Mentions: This delayed inactivation is also called residual inactivation effect, which is ascribed to hydrogen peroxide generated from the DBD treatment. To verify this, we measured the change of hydrogen peroxide vs. discharge time, as shown in Fig. 4. It shows that H2O2 concentration can be raised up to 8 mM in the DBD treated sample’s supernatant solution for discharge time at 8 min. With H2O2 produced in solution, the living cells can be continuously inactivated. Figure 5 shows the quantitative analysis of residual inactivation based on the flow cytometry assessment method (Supplementary Fig. S5 and Fig. S6). Figure 5(A) shows that the inactivation rate increases with the prolongation of delay time, where the samples were harvested with different DBD treatment time and delay time. Besides, it shows that when discharge time is less than 2 min, the residual inactivation effect is not pronounced. In addition, we also took the DBD treated algal cells out of the DBD-treated solution, re-suspended them in pure water, and then measured the residual inactivation rate, with the result presented in Fig. 5(B). It shows no significant change of inactivation rate with delay time, further confirming that H2O2 plays the role in the residual inactivation effect.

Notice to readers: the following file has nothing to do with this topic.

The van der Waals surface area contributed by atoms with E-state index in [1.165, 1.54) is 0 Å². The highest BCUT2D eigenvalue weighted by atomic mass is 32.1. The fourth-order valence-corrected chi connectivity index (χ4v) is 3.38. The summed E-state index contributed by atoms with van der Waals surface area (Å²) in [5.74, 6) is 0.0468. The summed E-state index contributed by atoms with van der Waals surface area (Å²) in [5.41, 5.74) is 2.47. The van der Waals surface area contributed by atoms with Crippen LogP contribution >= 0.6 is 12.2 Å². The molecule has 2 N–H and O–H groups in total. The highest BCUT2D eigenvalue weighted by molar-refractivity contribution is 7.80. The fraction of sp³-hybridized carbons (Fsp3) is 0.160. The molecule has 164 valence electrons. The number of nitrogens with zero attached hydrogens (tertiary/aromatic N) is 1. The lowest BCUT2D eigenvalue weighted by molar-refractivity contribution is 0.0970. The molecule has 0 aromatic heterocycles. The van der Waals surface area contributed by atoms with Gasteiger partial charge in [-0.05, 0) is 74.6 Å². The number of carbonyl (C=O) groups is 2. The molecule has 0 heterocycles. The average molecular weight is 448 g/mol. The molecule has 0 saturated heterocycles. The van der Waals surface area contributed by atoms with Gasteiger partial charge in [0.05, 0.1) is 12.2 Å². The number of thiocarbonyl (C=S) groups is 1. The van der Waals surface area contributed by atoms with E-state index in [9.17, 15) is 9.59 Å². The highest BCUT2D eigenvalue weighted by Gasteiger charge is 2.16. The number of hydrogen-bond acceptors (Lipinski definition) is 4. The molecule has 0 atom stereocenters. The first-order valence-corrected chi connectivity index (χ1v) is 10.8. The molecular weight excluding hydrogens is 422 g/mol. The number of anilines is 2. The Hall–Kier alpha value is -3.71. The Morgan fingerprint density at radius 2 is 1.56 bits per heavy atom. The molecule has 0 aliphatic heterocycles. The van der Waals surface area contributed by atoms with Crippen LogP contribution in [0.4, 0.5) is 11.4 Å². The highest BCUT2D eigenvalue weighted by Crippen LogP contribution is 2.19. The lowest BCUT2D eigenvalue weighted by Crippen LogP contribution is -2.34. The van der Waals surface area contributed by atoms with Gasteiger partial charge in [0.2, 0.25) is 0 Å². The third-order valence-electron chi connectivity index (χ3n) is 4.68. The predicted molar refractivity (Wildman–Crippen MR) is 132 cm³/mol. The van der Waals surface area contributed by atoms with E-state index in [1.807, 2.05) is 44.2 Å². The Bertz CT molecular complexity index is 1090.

Bottom Line: Our results showed that the numbers of both dead and apoptotic cells increased with DBD treatment delay time, and hydrogen peroxide produced by DBD was the main reason for the time-delayed inactivation effect.However, apart from the influence of hydrogen peroxide, the DBD-induced initial injures on the algal cells during the discharge period also played a considerable role in the inactivation of the DBD treated cells, as indicated by the measurement of intracellular reactive oxygen species (ROS) inside the algal cells.We therefore propose an effective approach to utilization of non-thermal plasma technique that makes good use of the residual inactivation effect to optimize the experimental conditions in terms of discharge time and delay time, so that more efficient treatment of cyanobacterial blooms can be achieved.